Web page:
"Cezanne's career might have been as grim as Van Gogh's -- and as short -- had he not been the son of a banker and, ultimately, his heir. As it is, his progress from clumsy Expressionism to a sublime fusion of the monumental and the ethereal has attracted scholars from Roger Fry to Meyer Schapiro and John Rewald." (from the New York Times article, ART; How Cezanne Evokes a Bach Fugue, published March 22, 1992)
There is a lot of art being made today that is plain vanilla. It is what is expected. Perhaps it has always been this way. The vast majority of artists have always repeated that which is given them. They follow the present day cultural norm. In many cases it is good art. It exudes the dictums of well known principles. Not every person can do this. It takes talent. Thus is the separation of the talented academic from the common artist. I am hoping I am not simply an academically talented artist. I am hoping I am the artist who sees the making of pictures as an experiment in wonder. Thus appears the risks I took yesterday. I am aiming at substance discovered, not substance known. I believe the painting 2017 No.9 is made as discovery. I have never seen anything like it before. It speaks truth to me. That is its importance.
Yesterday's drawing also surprises me. Even though it feels mostly made from formula. There are five standing objects. All on solid ground: normal space, punctuated by forms. In spite of this normalcy, these forms have interesting qualities. Each is well drawn. The viewer perceives all sides of them, even the surfaces that are in deep shadow, This is an academic success! It proves there is validity in art made mundanely. I may have written disparagingly of this kind of art in the first paragraph of today's post, but here is a drawing saying OK.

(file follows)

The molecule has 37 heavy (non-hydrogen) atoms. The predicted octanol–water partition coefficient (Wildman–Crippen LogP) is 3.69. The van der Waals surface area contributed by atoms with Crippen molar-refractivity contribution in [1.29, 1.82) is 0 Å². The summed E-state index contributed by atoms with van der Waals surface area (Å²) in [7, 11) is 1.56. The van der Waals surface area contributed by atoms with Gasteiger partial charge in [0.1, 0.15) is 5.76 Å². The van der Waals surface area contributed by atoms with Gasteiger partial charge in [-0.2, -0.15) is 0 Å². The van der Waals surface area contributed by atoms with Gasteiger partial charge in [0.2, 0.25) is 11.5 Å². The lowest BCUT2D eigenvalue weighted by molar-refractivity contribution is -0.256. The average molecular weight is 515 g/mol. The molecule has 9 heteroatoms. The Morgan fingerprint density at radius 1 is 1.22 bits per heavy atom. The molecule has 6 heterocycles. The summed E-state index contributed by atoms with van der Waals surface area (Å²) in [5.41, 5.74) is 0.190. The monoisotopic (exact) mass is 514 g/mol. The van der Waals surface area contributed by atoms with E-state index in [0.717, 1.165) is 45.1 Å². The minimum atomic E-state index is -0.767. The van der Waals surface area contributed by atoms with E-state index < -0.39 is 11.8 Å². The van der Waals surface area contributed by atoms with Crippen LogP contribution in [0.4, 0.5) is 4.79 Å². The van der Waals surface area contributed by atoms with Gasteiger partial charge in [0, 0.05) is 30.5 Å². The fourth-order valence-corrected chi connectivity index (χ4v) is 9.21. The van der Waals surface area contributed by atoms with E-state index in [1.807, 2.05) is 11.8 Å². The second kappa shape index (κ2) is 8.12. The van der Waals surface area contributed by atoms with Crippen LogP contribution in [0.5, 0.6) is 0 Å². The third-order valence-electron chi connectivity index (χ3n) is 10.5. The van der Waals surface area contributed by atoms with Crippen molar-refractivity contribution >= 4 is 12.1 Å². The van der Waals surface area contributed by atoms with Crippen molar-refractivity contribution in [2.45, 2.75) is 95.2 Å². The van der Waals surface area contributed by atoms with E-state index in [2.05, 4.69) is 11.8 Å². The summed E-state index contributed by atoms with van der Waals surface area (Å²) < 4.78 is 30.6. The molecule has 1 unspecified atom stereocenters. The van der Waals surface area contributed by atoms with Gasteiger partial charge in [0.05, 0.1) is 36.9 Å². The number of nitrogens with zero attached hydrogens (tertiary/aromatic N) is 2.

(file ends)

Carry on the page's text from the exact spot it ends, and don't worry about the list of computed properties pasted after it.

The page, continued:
Yesterday's drawing is me better realizing my roots. The drawings from the previous two days of studio activity look and feel wrong. Wrong in the sense that those previous drawings appear too figuratively attached. I believe they are good drawings. Good in terms of all things formal, i.e., composition, value and size contrast, use of scale, the use of light and the third-dimension. Confusion is easy. Clarity is hard. The clarifying factor was the beginning of the painting 2017 No.9. It feels right. The struggle today is to keep it right. This is the discipline that is necessary in order to be successful in this game of making art
Drawings from 6/7/2015, both are pencil on paper, 16X20 inches
It is like I said yesterday, and the day before. I am involved in a search for relevant material to paint. I am, as a contemporary artist, caught between two demands. There is my need to find and illustrate personal myths. Also, there is my desire to accept, and participate, in the freedom of formal solutions open to today's visual artists. I wish to make work that is historically relevant by moving the formal qualities of painting forward through cross-examination and interrogation. My drawings are helping me creep and strip and fall to a reality that is mine.
Yesterday started with two small drawings. Then came painting. The painting started with the priority of changing the man's left arm. It took off from there. I moved between altering his arm, his head, his neck, and the block-like abstract form in the upper left quadrant. The man's new, improved, stronger arm, works better. As does his head, neck, and shoulders. In summation, my universal acceptance of three-dimensional forms as abstract forms can be seen right here, right now. In this painting, Leap, it is occurring everywhere, in every form. That which is known as arm, or fish, or head, or block, or stream of water, are all manifested as robust, three-dimensional, formal animators, of the composition.
Drawings from 04/30/2015, each are 14X11 inches, pencil on paper